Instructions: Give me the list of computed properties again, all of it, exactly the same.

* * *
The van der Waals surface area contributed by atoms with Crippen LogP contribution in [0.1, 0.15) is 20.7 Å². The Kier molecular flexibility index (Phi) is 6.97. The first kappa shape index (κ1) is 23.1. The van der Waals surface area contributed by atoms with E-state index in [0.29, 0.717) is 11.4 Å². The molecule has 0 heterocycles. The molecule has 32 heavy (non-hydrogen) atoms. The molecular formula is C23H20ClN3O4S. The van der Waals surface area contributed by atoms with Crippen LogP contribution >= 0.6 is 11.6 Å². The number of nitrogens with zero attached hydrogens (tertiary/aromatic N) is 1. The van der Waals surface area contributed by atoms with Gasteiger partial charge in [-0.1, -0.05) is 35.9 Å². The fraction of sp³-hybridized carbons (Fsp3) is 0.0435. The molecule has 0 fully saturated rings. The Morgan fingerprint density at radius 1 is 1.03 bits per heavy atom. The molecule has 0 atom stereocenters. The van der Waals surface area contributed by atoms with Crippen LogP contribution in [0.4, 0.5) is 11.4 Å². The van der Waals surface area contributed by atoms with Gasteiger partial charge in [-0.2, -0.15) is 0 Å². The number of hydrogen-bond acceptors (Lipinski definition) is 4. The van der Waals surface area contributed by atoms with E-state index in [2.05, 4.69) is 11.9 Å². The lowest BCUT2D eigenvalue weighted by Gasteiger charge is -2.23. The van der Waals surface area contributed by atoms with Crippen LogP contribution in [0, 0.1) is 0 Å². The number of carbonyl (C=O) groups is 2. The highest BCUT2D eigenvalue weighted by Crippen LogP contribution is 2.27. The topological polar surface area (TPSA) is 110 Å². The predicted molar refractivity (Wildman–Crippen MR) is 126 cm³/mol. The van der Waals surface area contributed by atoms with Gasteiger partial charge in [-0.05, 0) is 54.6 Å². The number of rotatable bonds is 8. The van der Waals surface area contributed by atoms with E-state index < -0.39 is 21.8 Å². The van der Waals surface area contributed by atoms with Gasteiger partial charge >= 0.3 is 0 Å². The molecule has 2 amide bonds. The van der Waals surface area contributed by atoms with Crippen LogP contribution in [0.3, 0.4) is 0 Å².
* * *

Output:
The van der Waals surface area contributed by atoms with Crippen LogP contribution in [0.1, 0.15) is 20.7 Å². The Kier molecular flexibility index (Phi) is 6.97. The first kappa shape index (κ1) is 23.1. The van der Waals surface area contributed by atoms with E-state index in [0.29, 0.717) is 11.4 Å². The molecule has 0 heterocycles. The molecule has 32 heavy (non-hydrogen) atoms. The molecular formula is C23H20ClN3O4S. The van der Waals surface area contributed by atoms with Crippen LogP contribution >= 0.6 is 11.6 Å². The number of nitrogens with zero attached hydrogens (tertiary/aromatic N) is 1. The van der Waals surface area contributed by atoms with Gasteiger partial charge in [-0.1, -0.05) is 35.9 Å². The fraction of sp³-hybridized carbons (Fsp3) is 0.0435. The molecule has 0 fully saturated rings. The Morgan fingerprint density at radius 1 is 1.03 bits per heavy atom. The molecule has 0 atom stereocenters. The van der Waals surface area contributed by atoms with Crippen LogP contribution in [0.4, 0.5) is 11.4 Å². The van der Waals surface area contributed by atoms with Gasteiger partial charge in [-0.2, -0.15) is 0 Å². The number of hydrogen-bond acceptors (Lipinski definition) is 4. The van der Waals surface area contributed by atoms with E-state index in [2.05, 4.69) is 11.9 Å². The lowest BCUT2D eigenvalue weighted by Gasteiger charge is -2.23. The van der Waals surface area contributed by atoms with Crippen LogP contribution in [0, 0.1) is 0 Å². The number of carbonyl (C=O) groups is 2. The highest BCUT2D eigenvalue weighted by Crippen LogP contribution is 2.27. The topological polar surface area (TPSA) is 110 Å². The predicted molar refractivity (Wildman–Crippen MR) is 126 cm³/mol. The van der Waals surface area contributed by atoms with Gasteiger partial charge in [-0.05, 0) is 54.6 Å². The number of rotatable bonds is 8. The van der Waals surface area contributed by atoms with E-state index < -0.39 is 21.8 Å². The van der Waals surface area contributed by atoms with Gasteiger partial charge >= 0.3 is 0 Å². The molecule has 2 amide bonds. The van der Waals surface area contributed by atoms with Crippen LogP contribution in [0.3, 0.4) is 0 Å².